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Bypassing the firewall

Your diagram for placement of security devices (See diagram and corresponding Q&A here.) that has the VPN bypassing the firewall leaves something to be desired.

While I've seen this configuration, most security professionals these days feel this is incorrect and that all traffic should flow through the firewall. Place VPN infront of the firewall, or pull VPN traffic directly into the separate DMZ with VPN endpoint device located there.

Why intentionally bypass the firewall? You usually cannot restrict access/protocols within the VPN tunnel, but the firewall can limit access and have a central log of all activity.


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The reason for not putting the VPN in front of the firewall, is that users behind the firewall and VPN would not have any access to the Internet. Since the VPN encrypts everything that passes through it, the users behind the VPN would only have access to other sites within the virtual network. If that is what you are trying to achieve, there is nothing wrong with that configuration.

On the other hand, if you would like your users to be able to access the Internet and be able to connect back to a home office via VPN, the placement I show is one way to do that. If you still want the decrypted traffic to flow through the firewall, which is not a bad idea for exactly the reasons you point out, you could change the diagram to show the line that now goes from the VPN box to the internal network router, to instead go from the VPN box to the firewall.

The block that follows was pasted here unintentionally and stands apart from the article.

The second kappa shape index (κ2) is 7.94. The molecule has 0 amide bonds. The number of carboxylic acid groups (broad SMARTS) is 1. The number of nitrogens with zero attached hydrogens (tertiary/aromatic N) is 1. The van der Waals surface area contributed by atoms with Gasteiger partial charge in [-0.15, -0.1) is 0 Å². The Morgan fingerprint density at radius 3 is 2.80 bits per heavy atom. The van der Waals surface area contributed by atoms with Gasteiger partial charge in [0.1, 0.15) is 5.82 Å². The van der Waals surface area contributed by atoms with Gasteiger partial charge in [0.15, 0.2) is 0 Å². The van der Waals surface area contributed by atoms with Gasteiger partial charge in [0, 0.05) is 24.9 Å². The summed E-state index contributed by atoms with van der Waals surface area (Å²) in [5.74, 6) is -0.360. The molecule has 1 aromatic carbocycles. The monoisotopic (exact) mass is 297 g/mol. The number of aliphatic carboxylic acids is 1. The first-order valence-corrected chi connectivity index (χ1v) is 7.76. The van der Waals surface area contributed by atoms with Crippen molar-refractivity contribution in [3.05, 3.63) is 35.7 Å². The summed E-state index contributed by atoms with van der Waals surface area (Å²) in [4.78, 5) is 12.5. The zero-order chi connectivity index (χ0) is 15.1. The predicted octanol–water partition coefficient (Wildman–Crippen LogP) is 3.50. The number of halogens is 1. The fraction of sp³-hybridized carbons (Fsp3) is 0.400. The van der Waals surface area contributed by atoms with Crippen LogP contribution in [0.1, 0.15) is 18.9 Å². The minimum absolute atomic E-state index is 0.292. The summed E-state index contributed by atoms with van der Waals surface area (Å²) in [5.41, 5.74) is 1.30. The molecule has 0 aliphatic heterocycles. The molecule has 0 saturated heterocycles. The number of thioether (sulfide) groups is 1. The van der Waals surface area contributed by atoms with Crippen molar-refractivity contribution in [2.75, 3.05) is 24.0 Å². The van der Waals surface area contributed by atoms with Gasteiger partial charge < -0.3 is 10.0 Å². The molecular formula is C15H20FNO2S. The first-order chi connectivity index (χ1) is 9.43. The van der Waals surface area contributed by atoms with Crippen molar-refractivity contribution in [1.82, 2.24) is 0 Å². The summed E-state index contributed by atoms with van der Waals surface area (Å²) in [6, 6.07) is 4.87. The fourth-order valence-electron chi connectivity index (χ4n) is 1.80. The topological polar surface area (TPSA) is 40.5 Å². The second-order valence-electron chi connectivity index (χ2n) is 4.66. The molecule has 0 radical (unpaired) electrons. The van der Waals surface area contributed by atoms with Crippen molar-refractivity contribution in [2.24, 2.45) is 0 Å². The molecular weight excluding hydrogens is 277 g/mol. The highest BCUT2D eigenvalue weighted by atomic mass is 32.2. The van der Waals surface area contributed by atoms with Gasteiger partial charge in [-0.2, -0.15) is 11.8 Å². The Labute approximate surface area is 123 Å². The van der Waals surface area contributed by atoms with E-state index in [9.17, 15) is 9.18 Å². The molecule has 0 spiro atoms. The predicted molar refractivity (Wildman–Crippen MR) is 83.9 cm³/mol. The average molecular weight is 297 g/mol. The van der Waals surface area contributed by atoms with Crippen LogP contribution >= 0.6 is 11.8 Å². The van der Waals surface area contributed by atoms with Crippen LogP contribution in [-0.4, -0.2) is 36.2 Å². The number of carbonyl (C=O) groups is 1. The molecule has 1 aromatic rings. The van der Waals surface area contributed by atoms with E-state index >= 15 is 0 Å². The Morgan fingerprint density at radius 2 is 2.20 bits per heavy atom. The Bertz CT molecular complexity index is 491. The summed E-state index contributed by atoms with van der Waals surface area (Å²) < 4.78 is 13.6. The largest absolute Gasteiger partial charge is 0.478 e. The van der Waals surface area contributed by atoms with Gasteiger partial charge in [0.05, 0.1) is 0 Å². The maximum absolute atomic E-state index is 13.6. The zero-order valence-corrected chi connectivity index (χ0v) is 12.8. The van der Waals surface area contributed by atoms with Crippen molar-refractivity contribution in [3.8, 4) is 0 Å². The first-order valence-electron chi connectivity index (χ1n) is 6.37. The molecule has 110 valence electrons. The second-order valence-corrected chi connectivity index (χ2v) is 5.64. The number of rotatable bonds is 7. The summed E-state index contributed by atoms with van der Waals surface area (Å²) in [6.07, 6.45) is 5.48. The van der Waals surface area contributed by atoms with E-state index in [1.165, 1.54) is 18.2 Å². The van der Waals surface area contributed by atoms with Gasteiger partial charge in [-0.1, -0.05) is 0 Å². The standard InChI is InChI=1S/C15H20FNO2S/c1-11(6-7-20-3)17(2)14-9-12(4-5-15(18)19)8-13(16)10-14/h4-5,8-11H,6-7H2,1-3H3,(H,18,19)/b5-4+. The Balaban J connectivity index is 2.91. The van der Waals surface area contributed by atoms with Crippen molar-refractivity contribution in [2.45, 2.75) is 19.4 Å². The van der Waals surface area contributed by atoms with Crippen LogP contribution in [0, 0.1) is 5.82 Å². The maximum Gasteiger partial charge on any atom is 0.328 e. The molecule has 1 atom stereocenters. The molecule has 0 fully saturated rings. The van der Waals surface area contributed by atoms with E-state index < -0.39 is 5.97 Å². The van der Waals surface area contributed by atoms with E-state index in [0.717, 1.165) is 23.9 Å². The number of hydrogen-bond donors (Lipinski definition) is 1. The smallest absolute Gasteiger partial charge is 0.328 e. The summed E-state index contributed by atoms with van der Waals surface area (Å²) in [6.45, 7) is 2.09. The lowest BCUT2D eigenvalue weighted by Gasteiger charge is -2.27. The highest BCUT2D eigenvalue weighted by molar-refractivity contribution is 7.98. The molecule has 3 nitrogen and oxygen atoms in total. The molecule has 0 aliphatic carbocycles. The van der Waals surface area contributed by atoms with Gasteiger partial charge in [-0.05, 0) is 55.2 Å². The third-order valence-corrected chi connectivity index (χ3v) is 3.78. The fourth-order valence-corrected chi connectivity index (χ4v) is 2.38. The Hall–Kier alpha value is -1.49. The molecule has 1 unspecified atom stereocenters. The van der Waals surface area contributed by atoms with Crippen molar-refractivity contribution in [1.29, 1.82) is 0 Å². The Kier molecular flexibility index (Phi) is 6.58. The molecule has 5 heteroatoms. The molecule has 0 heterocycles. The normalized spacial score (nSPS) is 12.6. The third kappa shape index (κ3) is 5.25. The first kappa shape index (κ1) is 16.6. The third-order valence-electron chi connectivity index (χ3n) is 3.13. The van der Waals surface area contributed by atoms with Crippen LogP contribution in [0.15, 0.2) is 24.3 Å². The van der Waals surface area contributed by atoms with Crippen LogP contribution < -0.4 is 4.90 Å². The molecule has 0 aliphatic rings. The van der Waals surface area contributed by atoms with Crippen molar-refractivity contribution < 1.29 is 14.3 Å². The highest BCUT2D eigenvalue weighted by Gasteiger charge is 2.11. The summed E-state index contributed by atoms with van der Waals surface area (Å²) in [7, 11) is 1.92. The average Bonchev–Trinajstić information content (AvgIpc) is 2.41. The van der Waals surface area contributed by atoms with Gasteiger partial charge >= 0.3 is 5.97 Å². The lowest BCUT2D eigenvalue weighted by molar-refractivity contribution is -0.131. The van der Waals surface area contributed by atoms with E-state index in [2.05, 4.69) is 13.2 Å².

My diagram suggests an intrusion detection system to be placed such that all traffic (including VPN traffic) is monitored. There is nothing wrong with using a firewall instead of, or in addition to, the IDS.

Another alternative is to have a single access point to the Internet so that all users, no matter where they are located, must connect back to the central location via the VPN and then go out to the Internet through a firewall at that location. That would be the case for the configuration you suggest. The reason for doing this is to have a single central place for control. The drawback is that remote users can have much slower Internet access, and you have a single point of failure for the entire company's access to the Internet.

As I stated in the original answer, the picture I presented is a very simplistic view of the network. There are many situations that could warrant different placement of the various components (i.e., VPN, firewall, IDS, etc.) A single picture cannot begin to show every answer. Hence, the advice to have a security professional work with your network engineers to develop the solution that best meets your users security and usability requirements.


This was first published in September 2001

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